14 year-old girl put to death for the crime of being raped.

**hella trigger warnings**

Something terrible has happened happened in 2011 in Bangladesh (how did I not hear about this?).  A fourteen year-old girl was beaten and raped.

…as Hena’s sister Alya told it, Hena was walking from her room to an outdoor toilet when Mahbub Khan gagged her with cloth, forced her behind nearby shrubbery and beat and raped her.

It’s an unfortunate truth that there are some very bad people in the world.  However, one person committing horrors doesn’t speak to the culpability of a culture.

Hena struggled to escape, Alya told CNN. Mahbub Khan’s wife heard Hena’s muffled screams and when she found Hena with her husband, she dragged the teenage girl back to her hut, beat her and trampled her on the floor.

Neither does two people acting as monsters allow us to cast the blame on their religion or culture or what have you.  Some people are just sick.

But what about when a community’s laws result in something like this:

Hena Akhter’s last words to her mother proclaimed her innocence. But it was too late to save the 14-year-old girl.

Her fellow villagers in Bangladesh’s Shariatpur district had already passed harsh judgment on her. Guilty, they said, of having an affair with a married man. The imam from the local mosque ordered the fatwa, or religious ruling, and the punishment: 101 lashes delivered swiftly, deliberately in public.

Hena dropped after 70.

Bloodied and bruised, she was taken to hospital, where she died a week later.

Or this:

Amazingly, an initial autopsy report cited no injuries and deemed her death a suicide.

Human beings are generally pretty similar.  We tend to have many of the same desires and interests, which is the basis for comparison by which we can tell which human beings are dangerously lacking in empathy.  Most people, it turns out, care about right and wrong, and are not without compassion.  So when a whole community engages in inhuman behavior, it’s likely their perceptions of right and wrong are being twisted by something.

In this case, can there be any doubt that the influence is religion?  Those familiar with Islam will immediately realize Sharia law at work in this case.

Bangladesh is considered a democratic and moderate Muslim country, and national law forbids the practice of sharia. But activist and journalist Shoaib Choudhury, who documents such cases, said sharia is still very much in use in villages and towns aided by the lack of education and strong judicial systems.

Lack of education, the perfect environment for religion to thrive.

And just like faith can fill people with hope, like loving parents who truly believe god will heal their sick child even as they kill their offspring through neglect (only they call it “prayer”), it can also get loving parents to watch as their child is beaten to death for the crime of being raped.

Darbesh Khan and Aklima Begum had no choice but to mind the imam’s order. They watched as the whip broke the skin of their youngest child and she fell unconscious to the ground.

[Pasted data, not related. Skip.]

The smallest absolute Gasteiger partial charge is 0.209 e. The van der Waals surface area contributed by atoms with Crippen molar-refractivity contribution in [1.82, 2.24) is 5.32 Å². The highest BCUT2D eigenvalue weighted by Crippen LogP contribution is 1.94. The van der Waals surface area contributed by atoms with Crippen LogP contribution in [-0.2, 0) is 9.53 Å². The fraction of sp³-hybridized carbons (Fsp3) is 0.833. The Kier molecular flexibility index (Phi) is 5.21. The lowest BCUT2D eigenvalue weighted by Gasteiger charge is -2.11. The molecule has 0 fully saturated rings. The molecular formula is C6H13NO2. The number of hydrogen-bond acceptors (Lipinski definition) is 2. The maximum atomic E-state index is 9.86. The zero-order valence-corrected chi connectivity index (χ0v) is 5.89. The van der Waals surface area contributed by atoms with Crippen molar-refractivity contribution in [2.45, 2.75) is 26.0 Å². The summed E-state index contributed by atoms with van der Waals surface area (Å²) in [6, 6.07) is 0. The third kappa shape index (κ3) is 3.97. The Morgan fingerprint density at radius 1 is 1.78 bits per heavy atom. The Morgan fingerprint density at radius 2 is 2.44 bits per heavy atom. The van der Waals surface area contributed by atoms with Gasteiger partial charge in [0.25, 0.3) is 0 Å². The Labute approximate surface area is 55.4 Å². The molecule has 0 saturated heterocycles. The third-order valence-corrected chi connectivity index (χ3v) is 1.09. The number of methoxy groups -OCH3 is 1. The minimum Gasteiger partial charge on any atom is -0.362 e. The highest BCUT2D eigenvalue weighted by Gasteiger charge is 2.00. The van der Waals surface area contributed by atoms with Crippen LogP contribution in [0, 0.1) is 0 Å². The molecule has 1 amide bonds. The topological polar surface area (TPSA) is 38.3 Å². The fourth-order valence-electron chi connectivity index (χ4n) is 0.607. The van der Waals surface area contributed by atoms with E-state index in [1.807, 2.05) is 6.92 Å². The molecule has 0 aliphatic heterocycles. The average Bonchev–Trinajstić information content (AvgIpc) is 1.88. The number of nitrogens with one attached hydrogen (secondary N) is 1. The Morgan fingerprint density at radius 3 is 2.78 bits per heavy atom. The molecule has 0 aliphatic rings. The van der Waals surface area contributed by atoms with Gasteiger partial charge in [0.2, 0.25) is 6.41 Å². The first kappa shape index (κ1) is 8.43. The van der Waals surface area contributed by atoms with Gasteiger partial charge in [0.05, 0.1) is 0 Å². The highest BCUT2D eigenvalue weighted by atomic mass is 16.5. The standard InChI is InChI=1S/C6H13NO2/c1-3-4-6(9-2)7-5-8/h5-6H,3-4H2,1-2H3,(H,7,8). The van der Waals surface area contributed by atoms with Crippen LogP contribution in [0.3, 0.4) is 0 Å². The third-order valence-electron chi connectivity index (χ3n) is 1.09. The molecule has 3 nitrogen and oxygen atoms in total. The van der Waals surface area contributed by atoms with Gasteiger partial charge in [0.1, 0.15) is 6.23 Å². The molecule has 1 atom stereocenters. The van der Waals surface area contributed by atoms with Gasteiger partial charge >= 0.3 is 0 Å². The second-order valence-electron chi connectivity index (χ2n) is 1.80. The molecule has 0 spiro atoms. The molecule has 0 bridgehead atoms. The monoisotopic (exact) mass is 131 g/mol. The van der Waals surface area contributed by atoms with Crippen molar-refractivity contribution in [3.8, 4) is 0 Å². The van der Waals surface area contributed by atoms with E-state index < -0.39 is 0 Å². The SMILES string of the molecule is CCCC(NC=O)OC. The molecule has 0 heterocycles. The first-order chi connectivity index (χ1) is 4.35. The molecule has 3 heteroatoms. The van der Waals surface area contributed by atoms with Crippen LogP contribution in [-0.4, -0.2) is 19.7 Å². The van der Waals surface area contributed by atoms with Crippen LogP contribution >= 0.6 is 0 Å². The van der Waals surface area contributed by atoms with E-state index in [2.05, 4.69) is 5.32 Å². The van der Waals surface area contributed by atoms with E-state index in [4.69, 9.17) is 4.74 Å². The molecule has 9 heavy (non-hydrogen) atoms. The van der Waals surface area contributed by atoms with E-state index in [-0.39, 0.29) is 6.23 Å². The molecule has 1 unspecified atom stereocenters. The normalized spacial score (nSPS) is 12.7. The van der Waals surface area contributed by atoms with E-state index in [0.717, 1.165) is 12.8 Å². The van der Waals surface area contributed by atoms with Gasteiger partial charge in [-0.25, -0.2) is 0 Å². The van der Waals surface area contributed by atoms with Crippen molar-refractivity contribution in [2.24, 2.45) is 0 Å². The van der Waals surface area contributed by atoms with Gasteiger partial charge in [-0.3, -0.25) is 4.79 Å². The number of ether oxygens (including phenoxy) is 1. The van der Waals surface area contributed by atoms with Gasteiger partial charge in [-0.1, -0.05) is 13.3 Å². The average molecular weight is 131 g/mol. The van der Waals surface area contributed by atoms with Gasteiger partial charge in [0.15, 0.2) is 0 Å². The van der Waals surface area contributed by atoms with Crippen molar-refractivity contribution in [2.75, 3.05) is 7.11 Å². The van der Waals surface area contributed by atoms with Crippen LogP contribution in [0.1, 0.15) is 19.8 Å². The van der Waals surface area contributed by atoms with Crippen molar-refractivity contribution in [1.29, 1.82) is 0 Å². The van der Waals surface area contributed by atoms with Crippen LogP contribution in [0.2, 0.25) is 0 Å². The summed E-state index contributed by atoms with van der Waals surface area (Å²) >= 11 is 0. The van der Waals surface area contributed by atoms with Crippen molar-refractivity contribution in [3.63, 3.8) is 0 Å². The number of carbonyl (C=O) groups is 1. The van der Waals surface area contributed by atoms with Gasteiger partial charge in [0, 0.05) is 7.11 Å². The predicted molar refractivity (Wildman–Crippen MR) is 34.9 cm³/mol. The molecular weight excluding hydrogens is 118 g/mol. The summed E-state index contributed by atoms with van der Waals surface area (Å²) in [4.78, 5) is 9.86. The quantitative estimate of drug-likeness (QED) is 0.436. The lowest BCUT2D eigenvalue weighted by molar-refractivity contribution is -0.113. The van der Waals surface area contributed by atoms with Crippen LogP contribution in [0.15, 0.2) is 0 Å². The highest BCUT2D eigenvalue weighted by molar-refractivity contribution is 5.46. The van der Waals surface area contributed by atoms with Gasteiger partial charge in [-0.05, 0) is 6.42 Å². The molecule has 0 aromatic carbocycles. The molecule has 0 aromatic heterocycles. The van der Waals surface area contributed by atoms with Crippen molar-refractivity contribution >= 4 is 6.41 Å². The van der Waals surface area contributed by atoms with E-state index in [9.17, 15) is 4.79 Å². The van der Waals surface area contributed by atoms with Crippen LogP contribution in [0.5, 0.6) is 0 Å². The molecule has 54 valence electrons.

I am often asked by religious people what my moral standard is. Simple: compassion. Compassion is my moral standard. And if it’s not yours, if you believe that acting without empathy can be moral, you, and the religion that has made you this way, are the problem.  And if you are living in a way that tells other people that faith is noble, even if your faith tells you to behave differently, you are being an enabler.  You are greasing the machine that allows you to credit god for your own good will, as well as allowing others to suppress theirs in order to obey the god who conceived of cancer and hell.

This story is sheer madness, and Christians from this country will read this story and rejoice that their faith is different.  Christians don’t realize that they, in large part, have failed in very much the same way as those practicing Sharia.  The evidence that a god exists who wishes people to be charitable or to oppose the rights of gay people is no better than the evidence for a god who wishes young girls lashed to death after being accosted. In terms of credibility, all faiths are very much the same, and that similarity is of great consequence.  The religions that insist we must be kind for a reason other than inborn compassion and the religions that say we must harm others both grow from the seed of faith.

Which is why I must oppose all religion.  It’s not just that some people cherish the wrong brand of irrationality, it’s that irrationality is a corrupting force.  At best, it can get us to be good for bad reasons.  At worse, it can steal our humanity without us ever being the wiser.

This girl didn’t have to die.  Take faith out of the picture and she wouldn’t have.  Period.


UPDATE!

I should check the date on stories I’m sent. This took place in 2011. I’m going to leave the post up because the arguments stand, and the story is one of many still taking place in the world today.